Many of our patients inadvertently make medication mistakes routinely. The toughest groups of patients to treat are elderly couples living independently with no local family member support and possessing a strong will for independence and privacy. Often one patient is moderately to severely cognitively impaired and the other partner is nowhere near as sharp as they think they are. There are frequently out of state children who try to provide support by hiring someone to assist their parents. In most cases mom and dad do not allow that hired person to work full time and terminate any strong willed but well-meaning caregiver who actually does what needs to be done.

Out of town family members usually hire an aide to help their relatives. Aides are not permitted by state law to administer medications. It is not in their job description or permitted by law. Well-meaning relatives usually then hire an agency which sends a nurse to fill up a monthly pillbox with the patient’s medications. All the patient has to do is go to the pillbox, recognize the day and date and remove and take the medications set aside in that section of the pillbox for that particular day.

Unfortunately it doesn’t happen the way it should. Unless a nurse stands there and administers the medication and then documents it, there is a strong possibility that the medication will not be taken correctly.

When bringing this up tactfully to the patient, spouse/partner or family member; they act in disbelief that you would make such an absurd statement despite the pill count in the bottles being off and extra medicine remaining in the pill box. This issue was recently studied by Niteesh K. Choudhry, MD, Ph.D. of the Brigham and Women’s Hospital in Boston, Ma. Working with a younger group of insured patients he showed that even with the use of a pillbox, and a digital timer to remind patients it was time to take their medication, adherence was extremely poor. He concluded that patients need additional support to adhere to their medication schedules and needs. His study was published in the Journal of the American Medical Association (JAMA).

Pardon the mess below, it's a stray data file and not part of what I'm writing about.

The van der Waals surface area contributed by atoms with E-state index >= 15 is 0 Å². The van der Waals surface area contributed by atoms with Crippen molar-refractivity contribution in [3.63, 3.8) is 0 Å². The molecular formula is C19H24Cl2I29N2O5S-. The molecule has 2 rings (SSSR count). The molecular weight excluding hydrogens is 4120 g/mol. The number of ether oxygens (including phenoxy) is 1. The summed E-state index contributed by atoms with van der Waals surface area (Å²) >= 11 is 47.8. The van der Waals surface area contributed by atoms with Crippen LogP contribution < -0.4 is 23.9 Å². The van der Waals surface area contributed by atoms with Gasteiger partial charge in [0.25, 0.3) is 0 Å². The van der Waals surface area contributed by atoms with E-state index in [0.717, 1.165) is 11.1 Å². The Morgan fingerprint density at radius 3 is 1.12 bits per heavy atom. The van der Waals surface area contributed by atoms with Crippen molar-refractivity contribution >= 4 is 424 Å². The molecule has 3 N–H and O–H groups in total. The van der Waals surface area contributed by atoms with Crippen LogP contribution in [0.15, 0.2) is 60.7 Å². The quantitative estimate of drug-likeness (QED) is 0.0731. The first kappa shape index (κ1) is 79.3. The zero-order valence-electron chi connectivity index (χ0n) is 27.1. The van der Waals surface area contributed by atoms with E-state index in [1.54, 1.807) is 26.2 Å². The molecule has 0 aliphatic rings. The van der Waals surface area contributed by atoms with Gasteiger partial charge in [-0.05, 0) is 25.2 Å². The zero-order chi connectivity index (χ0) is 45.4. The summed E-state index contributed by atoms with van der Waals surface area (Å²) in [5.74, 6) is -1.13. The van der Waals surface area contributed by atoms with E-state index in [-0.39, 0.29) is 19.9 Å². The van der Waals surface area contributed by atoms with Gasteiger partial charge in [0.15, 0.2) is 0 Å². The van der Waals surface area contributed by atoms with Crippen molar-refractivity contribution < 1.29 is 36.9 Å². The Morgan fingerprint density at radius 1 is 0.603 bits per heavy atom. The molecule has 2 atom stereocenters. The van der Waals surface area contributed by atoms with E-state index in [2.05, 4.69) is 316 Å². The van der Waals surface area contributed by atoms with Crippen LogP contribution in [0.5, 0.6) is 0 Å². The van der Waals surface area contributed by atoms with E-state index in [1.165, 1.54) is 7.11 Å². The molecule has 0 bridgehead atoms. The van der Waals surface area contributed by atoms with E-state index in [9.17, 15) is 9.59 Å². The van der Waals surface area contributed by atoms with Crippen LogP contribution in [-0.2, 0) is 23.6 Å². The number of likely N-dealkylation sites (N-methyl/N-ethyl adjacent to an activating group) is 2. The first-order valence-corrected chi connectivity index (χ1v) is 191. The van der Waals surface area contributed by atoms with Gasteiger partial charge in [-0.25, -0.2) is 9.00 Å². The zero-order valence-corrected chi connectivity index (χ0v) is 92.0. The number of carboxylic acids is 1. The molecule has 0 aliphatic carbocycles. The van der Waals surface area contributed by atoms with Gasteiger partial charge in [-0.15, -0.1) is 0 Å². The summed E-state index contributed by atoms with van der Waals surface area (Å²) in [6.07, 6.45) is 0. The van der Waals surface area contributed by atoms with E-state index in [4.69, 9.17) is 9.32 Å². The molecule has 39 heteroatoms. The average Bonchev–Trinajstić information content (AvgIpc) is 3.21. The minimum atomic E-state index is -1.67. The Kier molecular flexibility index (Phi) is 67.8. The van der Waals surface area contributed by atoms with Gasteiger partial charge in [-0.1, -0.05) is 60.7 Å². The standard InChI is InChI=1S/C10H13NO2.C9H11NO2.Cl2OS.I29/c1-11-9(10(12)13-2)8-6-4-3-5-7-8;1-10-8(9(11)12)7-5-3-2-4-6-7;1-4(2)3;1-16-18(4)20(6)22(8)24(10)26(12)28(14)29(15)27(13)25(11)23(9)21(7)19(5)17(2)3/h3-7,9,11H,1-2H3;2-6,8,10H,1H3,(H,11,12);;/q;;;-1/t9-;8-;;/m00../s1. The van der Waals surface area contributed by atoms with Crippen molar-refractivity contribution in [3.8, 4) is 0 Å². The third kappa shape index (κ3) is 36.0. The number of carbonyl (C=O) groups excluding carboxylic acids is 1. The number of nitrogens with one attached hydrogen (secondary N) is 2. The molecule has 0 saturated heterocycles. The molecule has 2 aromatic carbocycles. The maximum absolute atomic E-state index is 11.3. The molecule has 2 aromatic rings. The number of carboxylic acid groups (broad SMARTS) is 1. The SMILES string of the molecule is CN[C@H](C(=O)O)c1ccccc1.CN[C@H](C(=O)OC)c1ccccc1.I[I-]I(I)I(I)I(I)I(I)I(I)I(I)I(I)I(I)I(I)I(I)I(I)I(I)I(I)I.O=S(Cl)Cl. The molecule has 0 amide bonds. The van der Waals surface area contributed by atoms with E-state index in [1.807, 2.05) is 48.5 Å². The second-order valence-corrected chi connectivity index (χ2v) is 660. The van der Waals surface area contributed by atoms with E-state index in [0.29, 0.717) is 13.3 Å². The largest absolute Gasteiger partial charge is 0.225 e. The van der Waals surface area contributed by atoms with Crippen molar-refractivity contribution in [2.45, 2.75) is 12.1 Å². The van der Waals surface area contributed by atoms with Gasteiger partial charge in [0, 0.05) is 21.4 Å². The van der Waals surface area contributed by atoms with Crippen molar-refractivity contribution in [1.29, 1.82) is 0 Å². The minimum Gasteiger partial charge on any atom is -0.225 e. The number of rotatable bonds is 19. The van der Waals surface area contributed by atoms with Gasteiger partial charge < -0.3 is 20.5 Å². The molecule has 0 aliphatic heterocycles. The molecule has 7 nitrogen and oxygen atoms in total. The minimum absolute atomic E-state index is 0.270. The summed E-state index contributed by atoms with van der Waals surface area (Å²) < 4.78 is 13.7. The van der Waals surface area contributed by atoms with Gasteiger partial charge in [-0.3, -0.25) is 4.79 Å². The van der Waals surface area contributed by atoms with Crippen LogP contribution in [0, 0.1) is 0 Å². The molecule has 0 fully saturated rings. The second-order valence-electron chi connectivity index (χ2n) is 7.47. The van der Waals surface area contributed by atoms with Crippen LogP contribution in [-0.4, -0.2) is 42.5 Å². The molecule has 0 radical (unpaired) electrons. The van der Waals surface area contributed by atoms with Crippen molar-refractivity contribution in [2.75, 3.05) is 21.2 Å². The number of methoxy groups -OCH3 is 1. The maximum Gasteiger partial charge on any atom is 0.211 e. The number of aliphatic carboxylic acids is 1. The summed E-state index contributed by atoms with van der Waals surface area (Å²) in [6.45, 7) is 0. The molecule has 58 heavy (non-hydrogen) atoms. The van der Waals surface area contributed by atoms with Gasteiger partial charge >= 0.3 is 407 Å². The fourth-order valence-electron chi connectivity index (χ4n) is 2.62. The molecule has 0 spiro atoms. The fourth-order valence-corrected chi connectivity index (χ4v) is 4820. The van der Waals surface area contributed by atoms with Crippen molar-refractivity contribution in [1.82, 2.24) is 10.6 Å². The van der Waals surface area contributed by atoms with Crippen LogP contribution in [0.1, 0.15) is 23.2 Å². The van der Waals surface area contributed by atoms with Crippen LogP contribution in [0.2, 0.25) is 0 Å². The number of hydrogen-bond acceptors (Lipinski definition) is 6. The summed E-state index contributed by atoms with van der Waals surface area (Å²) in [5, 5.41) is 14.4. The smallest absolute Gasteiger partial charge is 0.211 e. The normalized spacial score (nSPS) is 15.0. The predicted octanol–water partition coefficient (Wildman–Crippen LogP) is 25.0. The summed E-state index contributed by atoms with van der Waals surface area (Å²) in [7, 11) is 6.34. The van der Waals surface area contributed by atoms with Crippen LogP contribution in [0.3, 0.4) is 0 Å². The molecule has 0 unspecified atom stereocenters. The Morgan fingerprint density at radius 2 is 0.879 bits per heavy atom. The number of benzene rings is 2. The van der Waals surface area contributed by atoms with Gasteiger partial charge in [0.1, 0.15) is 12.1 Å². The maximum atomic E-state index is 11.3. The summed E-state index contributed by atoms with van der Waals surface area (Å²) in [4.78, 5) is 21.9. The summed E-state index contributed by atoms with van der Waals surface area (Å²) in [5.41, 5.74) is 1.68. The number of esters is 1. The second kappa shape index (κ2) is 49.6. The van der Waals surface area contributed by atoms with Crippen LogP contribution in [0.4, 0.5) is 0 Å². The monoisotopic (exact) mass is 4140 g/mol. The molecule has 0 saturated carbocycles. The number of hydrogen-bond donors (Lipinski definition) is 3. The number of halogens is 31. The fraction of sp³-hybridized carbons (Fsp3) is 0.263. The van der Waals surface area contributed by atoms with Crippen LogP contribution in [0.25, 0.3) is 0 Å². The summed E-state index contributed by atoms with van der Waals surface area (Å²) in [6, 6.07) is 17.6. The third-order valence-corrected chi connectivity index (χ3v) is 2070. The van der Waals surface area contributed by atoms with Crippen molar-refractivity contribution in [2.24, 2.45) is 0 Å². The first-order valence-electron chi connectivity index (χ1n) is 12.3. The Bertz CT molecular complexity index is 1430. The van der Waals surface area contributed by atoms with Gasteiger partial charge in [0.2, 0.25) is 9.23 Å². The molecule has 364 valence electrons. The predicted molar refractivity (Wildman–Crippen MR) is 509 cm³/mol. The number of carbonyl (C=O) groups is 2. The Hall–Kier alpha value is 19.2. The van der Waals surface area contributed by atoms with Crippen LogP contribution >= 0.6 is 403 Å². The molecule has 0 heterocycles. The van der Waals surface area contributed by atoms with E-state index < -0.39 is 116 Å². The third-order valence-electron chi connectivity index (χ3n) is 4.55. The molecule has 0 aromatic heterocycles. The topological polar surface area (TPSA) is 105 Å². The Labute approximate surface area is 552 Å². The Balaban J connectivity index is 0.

Patients, especially the elderly, need hired professionals to administer and document the administration of their medications or else they don’t get it right. This may be inconvenient and expensive but it works.

Probiotics and Mild Seasonal Allergies

I just completed the 2017 Internal Medicine Review course at Boca Regional Hospital and one of the presenters was Dr Eamon Quigley an expert on the bacteria in the gut or microbiome. He spoke about the future of analyzing the gut bacteria in disease, as well as health, and adjusting it accordingly.

When the question of probiotics came up he was extremely tepid in his views on the benefits they provide. We have routinely added a probiotic to antibiotic regimens for documented infections with the hope that by providing back bacteria for the gut destroyed as collateral damage of treating the infection, we might be preventing antibiotic related colitis and gastrointestinal distress. I left the conference uncertain about the role of probiotics

Upon getting to my desk I found an article in the American Journal of Clinical Nutrition which talked about probiotics filled with Lactobacillus gasseri KS-13, Bibidobacterium bifidum G9-1 and B. longum MM-2 had fewer allergic symptoms than allergic patients given a placebo. It was a controlled double blinded study looking at seasonal allergies. There were 173 participants all with seasonal allergies who filled out weekly MRQLQ questionnaires and had blood samples taken to measure serum immunoglobulin E and regulatory T cell activity.

The results clearly showed an improvement with the probiotics compared to the placebo. The benefit was most noticeable in those with mild symptoms.

Further studies need to be performed but as we head into spring allergy season I will make sure the probiotic I choose contains the cultures mentioned in this study. I will let you know how my allergies feel.